“When you speak, it sounds like poetry”
The second disc of ShakespeaRe-Told (first disc reviewed here) features reworkings of The Taming of the Shrew by Sally Wainwright and A Midsummer Night’s Dream by Peter Bowker. Shrew is a problematic play at the best of times and I have to say that I found this interpretation to be very difficult. Katherine becomes an abrasive politician aiming to become Leader of the Opposition who is advised to get married for her image, Petruchio is a foppish aristocrat who has fallen on hard times and is attracted by her wealth. They meet, sparks fly and thus do battle whilst conducting their relationship. Initially it works, as he is just as mad as her – almost cartoonish in how mental they are – but the ‘taming’ that ensues only applies to her and so the unease feeling of misogyny is always too present. Shirley Henderson gives shrewish life to Katherine (sorry) and Rufus Sewell swaggers well as the cross-dressing Petruchio, but it never really flies as a revision.
The subplot involves her supermodel sister Bianca – Jaime Murray as she bats away the affections of her manager for the seductive allure of a Spanish stranger Lucentio. I have to say that Santiago Cabrera looks pretty much like perfection here, the sexiest glasses-wearer ever, and so is forgiven for the underwhelming way in which this subplot works. Stephen Tompkinson’s manager is oddly fobbed off with the mother – Twiggy of all people – but it does lead up to a nifty conclusion in which Katherine’s hard-to-swallow speech ends up being about prenuptial agreements. David Mitchell is also featured in this as Katherine’s aide, demonstrating just how little range the man has.
A Midsummer Night’s Dream is a much more successful adaptation, it is one of my favourite Shakespeares in any case, but there’s also a sense of little messing around with the story from Bowker. Relocated to a Butlins-style resort in a forest, the great and good have gathered to celebrate the engagement of Hermia and James, which is interrupted by the arrival of her real love Xander to the shock of her parents Theo and Polly; the Rude Mechanicals become a group of security guards hoping to get onto the holiday rep entertainment team; and the fairies, well they remain the fairies of old who are determined to ensure everyone gets their happy ending.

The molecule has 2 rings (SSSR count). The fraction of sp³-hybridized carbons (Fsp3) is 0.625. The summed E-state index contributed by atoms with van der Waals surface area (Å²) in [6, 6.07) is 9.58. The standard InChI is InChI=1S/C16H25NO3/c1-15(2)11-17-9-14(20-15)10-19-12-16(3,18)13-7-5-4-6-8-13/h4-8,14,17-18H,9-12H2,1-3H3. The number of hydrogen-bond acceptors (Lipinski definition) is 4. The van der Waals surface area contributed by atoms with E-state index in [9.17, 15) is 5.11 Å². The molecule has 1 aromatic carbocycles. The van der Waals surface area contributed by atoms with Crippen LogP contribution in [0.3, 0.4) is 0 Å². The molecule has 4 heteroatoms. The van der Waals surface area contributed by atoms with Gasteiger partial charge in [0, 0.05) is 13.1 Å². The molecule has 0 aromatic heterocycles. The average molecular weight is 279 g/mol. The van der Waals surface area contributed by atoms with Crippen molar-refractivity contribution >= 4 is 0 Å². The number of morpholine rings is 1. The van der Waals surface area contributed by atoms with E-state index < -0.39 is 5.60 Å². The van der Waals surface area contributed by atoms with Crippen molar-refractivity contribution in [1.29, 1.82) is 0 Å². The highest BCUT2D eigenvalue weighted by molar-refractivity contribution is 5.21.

The story plays out pretty much as one would expect, but Theo and Polly’s relationship woes are featured much more heavily – he’s an irritable sod and she’s pretty much had enough – which offers another layer into the story which works quite neatly, allowing Theo and Oberon to have a couple of nice scenes together discussing love and marriage and wives: Bill Paterson being ace as ever as the former, having forgotten how to treat Imelda Staunton’s Polly with the love and respect she deserves. The fairies are good fun too, with Dean Lennox Kelly as a Manc wideboy, relishing the dry breaking of the fourth wall with a quirky charm, and Lennie James and Sharon Small facing off well as the warring Oberon and Titania.
The young lovers and Rude Mechanicals suffer the most in the compression for the TV. Zoë Tapper and Michelle Bonnard, and William Ash and Rupert Evans, all come across as a bit wet and drippy and there’s not enough of their (what should be) hilarious squabbling in the woods, to create the real interest in the characters. And the Mechanicals have very little screen time, Pyramus and Thisbe is sadly lost to magic tricks and comedy routines, so their impact was rather limited: Johnny Vegas made a tragic but amusing Nick Bottom though.
Altogether, I still rather enjoyed this, stuffed full of witty little touches – the menus at the Globe restaurant, the plates of Ferrero Rocher – and an affection for the play that reflects my own opinion of it. And as I very much appreciated three out of the four adaptations, I would say that ShakespeaRe-Told is probably worth the investment (especially from a charity shop!) to take in something a bit different.